Cassini A: the nature of the 'Washbowl' described by Wilkins & Moore on 1952 April 3.
While observing the Moon on 1952 April 3, H. P. Wilkins & P. A. Moore, using the 83cm refractor of Meudon Observatory, described a feature inside the crater Cassini A. They wrote that they 'discovered ... a white, very shallow crater within which is a minute central pit, like a plughole, the whole strongly resembling a washbowl. (1) The authors did not include the exact time of their observation, making it difficult to repeat this observation for verification. However, after applying the software tools developed by H. D. Jamieson to Wilkins' descriptions, we were able to infer a lunar phase of approximately 60%, with the Moon exceeding the first quarter; a colongitude between 16[degrees]-17[degrees], corresponding to a solar altitude over Cassini A between 16.95[degrees] and 17.80[degrees].
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In a recently published paper, (2) we illustrated some observations of the structure that Wilkins & Moore called the 'washbowl'. In the present article we describe this feature in detail, along with suggesting the mechanism of its origin and its geology. While Wilkins & Moore used the terminology of a 'minute pit,' we avoid this term in order to avoid confusion with a similarly named volcanic feature (the 'pit crater').
A general description of the crater is given in the book by G. North. (11)
Inside Cassini there are Cassini A (the oddly shaped 15km crater near the center of Cassini), Cassini B (to the west of Cassini A) and Cassini M (outside Cassini's ring to the north). No specific references to the crater Cassini A were found in a list of books consulted. (12-20)
Examination of Cassini A in Figures 1+4 reveals several interesting details. Cassini A is a double crater, as shown in Figures 1-2. The smaller eastern crater accounts for the structure that Wilkins & Moore called the 'washbowl.' Moreover the wall separating the two craters is straight. This is different from the round rim drawn in the Lunar Astronautical Chart (LAC map 25). (3) We address the origin of this feature below.
As noted above, Wilkins & Moore described this crater as a 'very shallow crater within which is a minute central pit, like a plug-hole, the whole strongly resembling a washbowl.' This description seems to fit the kind of detail shown in Figure 3, though the Sun angle is from the opposite direction. From this, and other imagery, we can find no clear evidence for a 'minute central pit'. However some bright spots are visible in Figures 1 and 3, as well as in the high resolution image from the Clementine data (Figure 4). These bright spots are probably hilly material, comprised of fragmental debris.
Similarly, USGS map I-666 describes this material as fragmental debris and masses of rim material that, likely, have moved down slope. (4)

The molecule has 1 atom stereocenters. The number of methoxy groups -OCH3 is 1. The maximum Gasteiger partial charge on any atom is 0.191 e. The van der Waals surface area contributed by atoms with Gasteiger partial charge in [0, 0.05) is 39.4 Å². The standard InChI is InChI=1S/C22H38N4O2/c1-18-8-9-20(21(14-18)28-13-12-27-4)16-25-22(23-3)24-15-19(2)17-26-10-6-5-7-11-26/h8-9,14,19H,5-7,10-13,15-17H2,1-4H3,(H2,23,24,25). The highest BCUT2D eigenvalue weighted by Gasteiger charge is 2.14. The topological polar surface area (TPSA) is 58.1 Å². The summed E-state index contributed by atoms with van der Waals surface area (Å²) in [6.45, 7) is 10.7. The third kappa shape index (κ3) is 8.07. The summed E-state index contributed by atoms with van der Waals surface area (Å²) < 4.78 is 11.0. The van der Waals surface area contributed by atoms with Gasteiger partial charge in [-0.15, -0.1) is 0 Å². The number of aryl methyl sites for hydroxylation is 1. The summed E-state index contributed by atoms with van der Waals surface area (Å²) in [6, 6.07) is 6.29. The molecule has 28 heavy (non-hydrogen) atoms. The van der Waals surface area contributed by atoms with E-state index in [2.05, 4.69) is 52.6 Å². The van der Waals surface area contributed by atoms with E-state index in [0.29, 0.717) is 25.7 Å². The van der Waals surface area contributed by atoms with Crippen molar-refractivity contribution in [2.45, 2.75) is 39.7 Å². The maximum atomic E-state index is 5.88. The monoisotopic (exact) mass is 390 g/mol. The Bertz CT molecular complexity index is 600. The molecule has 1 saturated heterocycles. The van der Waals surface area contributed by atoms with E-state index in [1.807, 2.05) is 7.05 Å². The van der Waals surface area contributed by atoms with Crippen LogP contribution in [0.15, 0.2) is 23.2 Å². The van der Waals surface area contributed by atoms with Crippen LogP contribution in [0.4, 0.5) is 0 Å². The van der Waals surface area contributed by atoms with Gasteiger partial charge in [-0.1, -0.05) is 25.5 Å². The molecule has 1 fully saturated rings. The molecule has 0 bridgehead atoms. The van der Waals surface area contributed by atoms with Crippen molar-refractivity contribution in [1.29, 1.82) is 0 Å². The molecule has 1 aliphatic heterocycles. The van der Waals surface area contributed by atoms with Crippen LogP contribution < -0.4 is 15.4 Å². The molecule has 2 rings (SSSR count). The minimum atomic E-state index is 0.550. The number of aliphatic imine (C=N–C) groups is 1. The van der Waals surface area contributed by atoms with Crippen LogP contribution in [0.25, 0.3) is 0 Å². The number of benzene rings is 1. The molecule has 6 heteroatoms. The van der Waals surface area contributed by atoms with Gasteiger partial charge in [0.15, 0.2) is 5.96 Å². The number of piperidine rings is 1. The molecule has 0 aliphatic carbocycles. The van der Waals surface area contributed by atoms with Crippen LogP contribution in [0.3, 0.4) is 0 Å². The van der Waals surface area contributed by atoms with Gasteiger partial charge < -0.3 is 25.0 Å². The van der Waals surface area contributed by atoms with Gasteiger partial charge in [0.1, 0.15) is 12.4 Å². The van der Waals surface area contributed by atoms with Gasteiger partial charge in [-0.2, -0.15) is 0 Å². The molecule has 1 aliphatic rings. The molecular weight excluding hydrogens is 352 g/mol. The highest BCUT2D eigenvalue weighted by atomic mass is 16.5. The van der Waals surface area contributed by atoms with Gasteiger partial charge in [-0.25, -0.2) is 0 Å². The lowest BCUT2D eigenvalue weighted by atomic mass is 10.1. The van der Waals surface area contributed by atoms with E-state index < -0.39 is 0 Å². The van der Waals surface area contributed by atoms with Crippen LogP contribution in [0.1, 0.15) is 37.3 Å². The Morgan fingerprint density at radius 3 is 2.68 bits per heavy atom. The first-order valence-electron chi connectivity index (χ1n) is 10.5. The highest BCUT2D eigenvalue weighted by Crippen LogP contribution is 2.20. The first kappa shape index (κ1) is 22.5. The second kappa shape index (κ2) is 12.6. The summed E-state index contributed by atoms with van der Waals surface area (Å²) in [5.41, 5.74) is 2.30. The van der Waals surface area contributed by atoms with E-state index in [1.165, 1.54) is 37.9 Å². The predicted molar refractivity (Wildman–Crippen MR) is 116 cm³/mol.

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Geology of the Cassini A crater
The unusual element of this cratering pair is the straight rim that separates the two (Figures 1-4). While craters normally possess round rims, atypical geometries do exist. The most common rim variant is a straight segment, such as is found in Meton C (Figure 5). Straight rim segments come in several different types. One type occurs when an impact strikes near a fracture in the underlying bedrock. A fracture represents a weakness in the bedrock. In small craters, the shock wave preferentially excavates along such zones, creating straight segments between the fractures. (5) In larger craters, the modification phase includes collapse along the faults (similar to landslides), and this creates straight segments. (5) Crater Meton's straight rim segments were due to this latter mechanism. However a different process has occurred in Cassini A, as the straight part is only along the common rim segment.
As the straight segment occurs between two craters, we might examine rim morphology where craters overlap. Overlapping craters are common features on the Moon. When an older crater is struck at its edge by another impact, the second impact will have a deformed ring. This is because the material that the new impact excavates has already been deeply fragmented (by the older impact). This may result in a short straight segment as part of an elongated rim. Crater Shirakatsi is an example of this process (Figure 6). However, the rim of Cassini is not elongated, but foreshortened, so it is likely that a different process is at work here.
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Another explanation might be a landslip within the crater. There are two possibilities here. If the slide was from a circular rim separating the two craters, then some circular element of the original rim should still be visible (which is not the case). If the slide was from the side of a single crater, so creating a straight segment within the crater, then there should be deformation of the side from which the slide occurred, a decrease in the crest of the slide with distance, and hilly materials. Thus, this mechanism does not fit the geology of the area.
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So how did the straight segment form in Cassini? Historically, a number of double craters, with straight segments separating them, have been found. Examples include Bessarion B (Figure 7) and Segner C (Figure 8). Such segments were difficult to explain, and early explanations tended to emphasise volcanic mechanisms. (6) However, studies of artificial craters, created by using high velocity projectiles, finally revealed the answer. When twin projectiles are simultaneously fired, the impact pattern revealed two craters with a straight segment between them (Figure 9). Here the straight segment represents the interaction of ejecta between two craters that are formed simultaneously. The shape of these craters, reproducible from earlier studies of projectile impacts in the laboratory, provides evidence for the proposed mechanism (cf. Wilhelms, Chapter 3, crater materials, and the corresponding Figure 3.7). (6)